Tuesday Tunes

Tuesday Tunes #2: Sailor Moon is a Gateway Drug

When I was young, I remember going to a Blockbuster with my family.  You know, when Blockbusters actually existed.  I loved the whole process of going to Blockbuster.  Picking the movie, choosing candy as we’re walking through the checkout line–ahh, good times.  (Sorry, Blockbuster, Redbox is just better.  R.I.P.)

One particular time, I was walking through the aisle of animated DVDs when I remember seeing a beautiful princess with giant blue eyes, surrounded by a background of glossy pink and red roses.  I was young and very much inclined towards all things girly.  So, of course, I lunged at it.  I soaked it all in, oogling at the front cover, the back cover, the description.  “Can the magic of Sailor Moon’s Crystal and Scepter protect all of mankind from Kisenian’s evil plan?  Is she strong enough to save the Earth and her loved ones?  Or will she be forced to choose between them?”

SailorMoonRDVDCover

Sailor Moon was my gateway drug into the wide world of anime.  And she was probably yours, too!

Sailor Moon is a Gateway Drug

I think even if you haven’t watched Sailor Moon, if you speak English and you’re a nerd, you have some idea of the English opening theme.  You know, “fighting evil by moonlight”, and all of that.

However, if you’ve watched any version of Sailor Moon–dubbed or subbed (subtitled)–you know that both versions have quite the repertoire of music outside of their opening themes.  In its maiden country, Sailor Moon released 21 soundtracks in relation to the show full of originally music written for the show.  In America, Sailor Moon has three soundtracks of original music.

Today, I’m going to share with you a song that I enjoyed as a kid from each version–the English dub and the original Japanese.  If you haven’t already enjoyed Sailor Moon, maybe these songs will convince you otherwise!

First, in the dubbed episode “A Knight to Remember” of Sailor Moon R, Lita (Makoto) delves into her past as she talks of her friend, Ken (Shinozaki), who was always there for her each time she was dumped by one of her many boyfriends.  In the dubbed version, as she’s telling the story–which involves her being dumped by a boy while standing in a pavilion on a rainy day–Ken shows up with an umbrella to help her home, as “Rainy Day Man” is playing in the background.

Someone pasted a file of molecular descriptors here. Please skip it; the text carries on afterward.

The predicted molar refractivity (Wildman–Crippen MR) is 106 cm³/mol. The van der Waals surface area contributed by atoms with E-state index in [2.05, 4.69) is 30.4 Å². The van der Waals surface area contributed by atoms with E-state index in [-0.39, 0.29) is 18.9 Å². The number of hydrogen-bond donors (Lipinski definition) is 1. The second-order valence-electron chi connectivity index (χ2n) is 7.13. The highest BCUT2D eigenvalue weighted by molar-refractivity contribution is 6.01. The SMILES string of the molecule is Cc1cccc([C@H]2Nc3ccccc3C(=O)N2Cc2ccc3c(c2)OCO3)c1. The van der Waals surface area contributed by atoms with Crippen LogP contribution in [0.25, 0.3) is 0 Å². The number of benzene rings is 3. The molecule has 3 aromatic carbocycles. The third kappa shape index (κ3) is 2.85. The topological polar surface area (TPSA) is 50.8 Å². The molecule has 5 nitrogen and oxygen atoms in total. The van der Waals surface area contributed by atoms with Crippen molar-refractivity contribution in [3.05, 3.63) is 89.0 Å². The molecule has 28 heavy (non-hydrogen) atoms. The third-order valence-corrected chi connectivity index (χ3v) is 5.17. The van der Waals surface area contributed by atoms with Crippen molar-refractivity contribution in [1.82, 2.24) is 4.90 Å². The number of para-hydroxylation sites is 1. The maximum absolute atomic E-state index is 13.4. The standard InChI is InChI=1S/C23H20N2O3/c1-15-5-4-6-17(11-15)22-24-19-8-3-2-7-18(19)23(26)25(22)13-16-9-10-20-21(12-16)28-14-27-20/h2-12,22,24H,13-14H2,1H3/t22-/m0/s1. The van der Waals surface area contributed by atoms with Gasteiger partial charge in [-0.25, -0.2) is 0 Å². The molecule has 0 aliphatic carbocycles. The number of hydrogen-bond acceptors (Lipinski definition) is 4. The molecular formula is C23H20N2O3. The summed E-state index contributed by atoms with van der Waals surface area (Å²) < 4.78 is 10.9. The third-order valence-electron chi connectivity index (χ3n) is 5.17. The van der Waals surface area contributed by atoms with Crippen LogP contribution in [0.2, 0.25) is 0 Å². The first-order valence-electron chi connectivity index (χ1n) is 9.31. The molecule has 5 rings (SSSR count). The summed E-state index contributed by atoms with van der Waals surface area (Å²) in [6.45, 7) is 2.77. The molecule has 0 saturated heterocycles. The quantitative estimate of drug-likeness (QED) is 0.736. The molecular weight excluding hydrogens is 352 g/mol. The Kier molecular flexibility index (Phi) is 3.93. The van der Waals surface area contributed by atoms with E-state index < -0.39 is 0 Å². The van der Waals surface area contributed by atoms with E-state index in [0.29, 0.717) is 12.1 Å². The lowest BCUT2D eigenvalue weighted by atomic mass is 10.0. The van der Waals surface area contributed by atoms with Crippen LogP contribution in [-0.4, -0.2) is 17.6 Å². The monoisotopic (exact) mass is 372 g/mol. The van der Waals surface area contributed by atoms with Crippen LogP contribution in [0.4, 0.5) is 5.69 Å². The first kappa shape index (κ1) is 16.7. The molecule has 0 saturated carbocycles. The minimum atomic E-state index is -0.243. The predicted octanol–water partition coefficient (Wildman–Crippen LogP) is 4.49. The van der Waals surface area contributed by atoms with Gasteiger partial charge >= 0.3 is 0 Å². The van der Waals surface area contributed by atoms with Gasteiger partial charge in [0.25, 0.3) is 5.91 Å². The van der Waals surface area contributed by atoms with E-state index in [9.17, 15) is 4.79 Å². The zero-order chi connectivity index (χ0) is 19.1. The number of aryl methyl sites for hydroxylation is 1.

RainyDayMan.PNG

This scene is entirely unique to the original anime, as it is not canon to the manga, but man… I LOVED THIS SCENE.  I was a super big Sailor Jupiter fan, and I remember being incredibly upset that Ken never actually had any part in the show other than this episode.  I’m probably still upset about it.  Yep, still mad.

As for the Japanese song that I loved as a kid, it’s got to be “Ai no Senshi”, which translates as, “Warrior of Love”.  The song is actually played twice during the anime, in episodes 68 and 102.  In episode 68, “Ai no Senshi” was actually translated into English for the dubbed version rather than another song being used in replacement of it, that’s how legit this battle song is.

FinalBattle.PNG

Seriously, look at this.  Not to make a totally out-of-context spoiler, but what other song would you play when a daughter is trying to murder her parents?  Good stuff, right there.

Like I said, there are LOTS of Sailor Moon songs.  Which one’s your favorite?

 

Leave a Reply

Fill in your details below or click an icon to log in:

WordPress.com Logo

You are commenting using your WordPress.com account. Log Out / Change )

Twitter picture

You are commenting using your Twitter account. Log Out / Change )

Facebook photo

You are commenting using your Facebook account. Log Out / Change )

Google+ photo

You are commenting using your Google+ account. Log Out / Change )

Connecting to %s